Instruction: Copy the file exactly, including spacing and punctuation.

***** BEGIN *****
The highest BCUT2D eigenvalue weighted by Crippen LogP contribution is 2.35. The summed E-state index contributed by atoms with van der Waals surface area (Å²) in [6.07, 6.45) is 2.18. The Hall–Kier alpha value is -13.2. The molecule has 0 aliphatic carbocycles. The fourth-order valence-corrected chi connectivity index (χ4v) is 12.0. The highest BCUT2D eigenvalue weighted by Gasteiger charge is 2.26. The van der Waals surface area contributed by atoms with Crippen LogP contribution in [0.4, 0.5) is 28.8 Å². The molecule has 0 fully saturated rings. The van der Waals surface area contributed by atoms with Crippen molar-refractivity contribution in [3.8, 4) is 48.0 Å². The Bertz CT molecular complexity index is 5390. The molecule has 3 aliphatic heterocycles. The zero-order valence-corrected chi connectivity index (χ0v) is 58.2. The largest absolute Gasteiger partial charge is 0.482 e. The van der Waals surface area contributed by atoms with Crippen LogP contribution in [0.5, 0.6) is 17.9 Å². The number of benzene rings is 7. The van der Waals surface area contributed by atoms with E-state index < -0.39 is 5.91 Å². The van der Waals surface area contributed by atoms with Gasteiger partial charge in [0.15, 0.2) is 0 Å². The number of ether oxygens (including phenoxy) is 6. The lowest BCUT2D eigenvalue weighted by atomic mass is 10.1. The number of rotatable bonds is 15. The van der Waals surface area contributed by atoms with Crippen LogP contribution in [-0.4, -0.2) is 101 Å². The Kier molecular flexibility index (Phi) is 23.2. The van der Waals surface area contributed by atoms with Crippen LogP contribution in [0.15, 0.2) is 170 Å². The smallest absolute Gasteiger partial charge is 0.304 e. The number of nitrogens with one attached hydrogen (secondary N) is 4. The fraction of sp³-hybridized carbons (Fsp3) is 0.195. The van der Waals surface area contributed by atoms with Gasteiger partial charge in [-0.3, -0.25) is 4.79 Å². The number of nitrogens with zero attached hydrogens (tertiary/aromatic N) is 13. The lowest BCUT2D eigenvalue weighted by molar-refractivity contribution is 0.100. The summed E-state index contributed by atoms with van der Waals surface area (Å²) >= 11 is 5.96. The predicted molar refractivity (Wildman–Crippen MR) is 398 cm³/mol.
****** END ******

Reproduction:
The highest BCUT2D eigenvalue weighted by Crippen LogP contribution is 2.35. The summed E-state index contributed by atoms with van der Waals surface area (Å²) in [6.07, 6.45) is 2.18. The Hall–Kier alpha value is -13.2. The molecule has 0 aliphatic carbocycles. The fourth-order valence-corrected chi connectivity index (χ4v) is 12.0. The highest BCUT2D eigenvalue weighted by Gasteiger charge is 2.26. The van der Waals surface area contributed by atoms with Crippen LogP contribution in [0.4, 0.5) is 28.8 Å². The molecule has 0 fully saturated rings. The van der Waals surface area contributed by atoms with Crippen molar-refractivity contribution in [3.8, 4) is 48.0 Å². The Bertz CT molecular complexity index is 5390. The molecule has 3 aliphatic heterocycles. The zero-order valence-corrected chi connectivity index (χ0v) is 58.2. The largest absolute Gasteiger partial charge is 0.482 e. The van der Waals surface area contributed by atoms with Crippen LogP contribution in [0.5, 0.6) is 17.9 Å². The number of benzene rings is 7. The van der Waals surface area contributed by atoms with E-state index < -0.39 is 5.91 Å². The van der Waals surface area contributed by atoms with Gasteiger partial charge in [0.15, 0.2) is 0 Å². The number of ether oxygens (including phenoxy) is 6. The lowest BCUT2D eigenvalue weighted by atomic mass is 10.1. The number of rotatable bonds is 15. The van der Waals surface area contributed by atoms with Crippen LogP contribution in [-0.4, -0.2) is 101 Å². The Kier molecular flexibility index (Phi) is 23.2. The van der Waals surface area contributed by atoms with Crippen LogP contribution in [0.15, 0.2) is 170 Å². The smallest absolute Gasteiger partial charge is 0.304 e. The number of nitrogens with one attached hydrogen (secondary N) is 4. The fraction of sp³-hybridized carbons (Fsp3) is 0.195. The van der Waals surface area contributed by atoms with Gasteiger partial charge in [-0.3, -0.25) is 4.79 Å². The number of nitrogens with zero attached hydrogens (tertiary/aromatic N) is 13. The lowest BCUT2D eigenvalue weighted by molar-refractivity contribution is 0.100. The summed E-state index contributed by atoms with van der Waals surface area (Å²) >= 11 is 5.96. The predicted molar refractivity (Wildman–Crippen MR) is 398 cm³/mol.